Shopping for your baby's first stroller often conjures up daydreams of brisk walks on sunny days, but pressure to make the "perfect" choice can make you feel defeated from the get-go. With buggies that range from several hundred dollars to pricey celebrity favorites, it can be difficult to know when the price is right. Additionally, with more snazzy add-ons (Collapsible! All-terrain! Eco-friendly!) than a luxury car, how can you know which features you'll really need? Use the guide below to make your stroller shopping experience a breeze.

  • Lifestyle is key. Find a stroller that suits your day-to-day lifestyle. "Lifestyle is the main factor in stroller-buying," reveals Grayson. "In an urban environment, your stroller is your car. You need one with great wheels, a sturdy, well-made frame, that can hold up. If you live in a more suburban area and you don't walk a whole lot, you might not need to invest in such a tank of a stroller." For metropolitan mamas, he recommends Bugaboo, Uppababy, Baby Jogger, Mountain Buggy, Britax, and Maclaren, and in suburban areas, his top picks are BOB, Chicco, Mountain Buggy, Maclaren, and Britax.
  • Consider your options. It can be tempting to choose the dealer with the biggest name, but doing research before purchasing a buggy can save you time and money. Hunt down coupons to local stroller retailers in your area, and talk to other new parents about where they registered for baby gear. The more informed you are, the better able you'll be to meet your baby's stroller needs without breaking the bank.
  • Try before you buy. Regardless of where you shop, test out the stroller in person before purchasing. Stroll around the store and put weight similar to the size of a newborn in the seat to see what it feels like with an actual baby inside. Also, practice folding and lifting the stroller; if you're a driver, you'll need a lightweight model that you can fold and store easily. "I think it's crucial to test strollers out before you buy them—and to test them out with some sort of weight in them," suggests Grayson. "Strollers feel much different with a few pounds in the seat." If you find a swoon-worthy stroller online, look for the same model at a local store so you can test it out before it ships.
  • Time it right. Buying a stroller too early can mean missing out on features you didn't know you needed, but purchasing too late can mean settling for the wrong carriage. Instead, ask your doctor what features your tot may need. Grayson warns against "cramming infants into strollers they're not suited for with a bunch of blankets, thinking that will make up for seat angle." He continues, "If your child shouldn't be in a stroller until they're 6 months old, don't put them in it. Also, some older kids really like to sit more upright, and some stroller seats always have a bit of a recline to them."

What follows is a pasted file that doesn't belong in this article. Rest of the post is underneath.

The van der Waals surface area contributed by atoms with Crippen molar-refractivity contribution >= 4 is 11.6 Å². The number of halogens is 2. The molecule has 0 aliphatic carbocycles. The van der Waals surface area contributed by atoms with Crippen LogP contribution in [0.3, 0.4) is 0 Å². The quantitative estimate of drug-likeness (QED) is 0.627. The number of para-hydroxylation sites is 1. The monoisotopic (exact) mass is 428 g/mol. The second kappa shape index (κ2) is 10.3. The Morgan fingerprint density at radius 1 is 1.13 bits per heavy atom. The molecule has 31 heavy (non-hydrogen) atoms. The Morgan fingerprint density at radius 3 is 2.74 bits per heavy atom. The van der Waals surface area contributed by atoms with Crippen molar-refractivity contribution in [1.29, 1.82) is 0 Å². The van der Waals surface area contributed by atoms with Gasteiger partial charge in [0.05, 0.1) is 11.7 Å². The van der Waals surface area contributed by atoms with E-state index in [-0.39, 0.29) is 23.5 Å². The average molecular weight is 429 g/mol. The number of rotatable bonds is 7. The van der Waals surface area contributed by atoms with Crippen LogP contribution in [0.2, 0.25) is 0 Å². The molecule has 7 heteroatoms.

• Think twice about price. Though putting more money towards your stroller purchase yields a more durable product, you shouldn't feel forced to invest in unnecessary bells and whistles. "Look at the best that you can afford but don't overdo. You can find a perfect jogging stroller at [an] honest price (e.g. Schwinn/Instep Arrow for jogging) or simple, smoothly going city models like Graco, Contours Options, Joovy Scooter," advises stroller jogging blogger Elena Filatova of "Don't pay for the expensive for the basic things that make a good product: a sturdy construction, better wheels, spacious reclining seat, good sun canopy, generous storage space." To really cut costs, Grayson suggests looking on Craigslist or Ebay for your desired model.
  • Jog smart. Using your stroller to work off some of the baby weight? Look for features that jibe well with a morning run. "Jogging strollers are typically recommended for use with baby beginning at anywhere from 6-9 months, but always consult with your pediatrician first before you begin running with your baby—you have to make sure their head/neck support is adequate," says Grayson. Filatova loves jogging models by BOB, Baby Jogger, Jeep, Joovy, and Schwinn/Instep.
  • Safety first. A study published in a 2002 issue of Pediatrics revealed that there were over 64,000 stroller-related injuries to children aged 3 and under between 1994 and 1998. Finding a safe stroller is key. As a general rule of thumb, Filatova suggests checking that the stroller has quick and firm parking brakes, padded 5-point harnesses and reflectors. Additionally, keep an eye out for any stroller recalls, and make note of brands that frequently run into trouble.

Though stroller shopping can be overwhelming, using the tips above to help can make it an enjoyable process. By taking the time to shop smart, you can focus on what really matters: enjoying the journey with your baby in tow!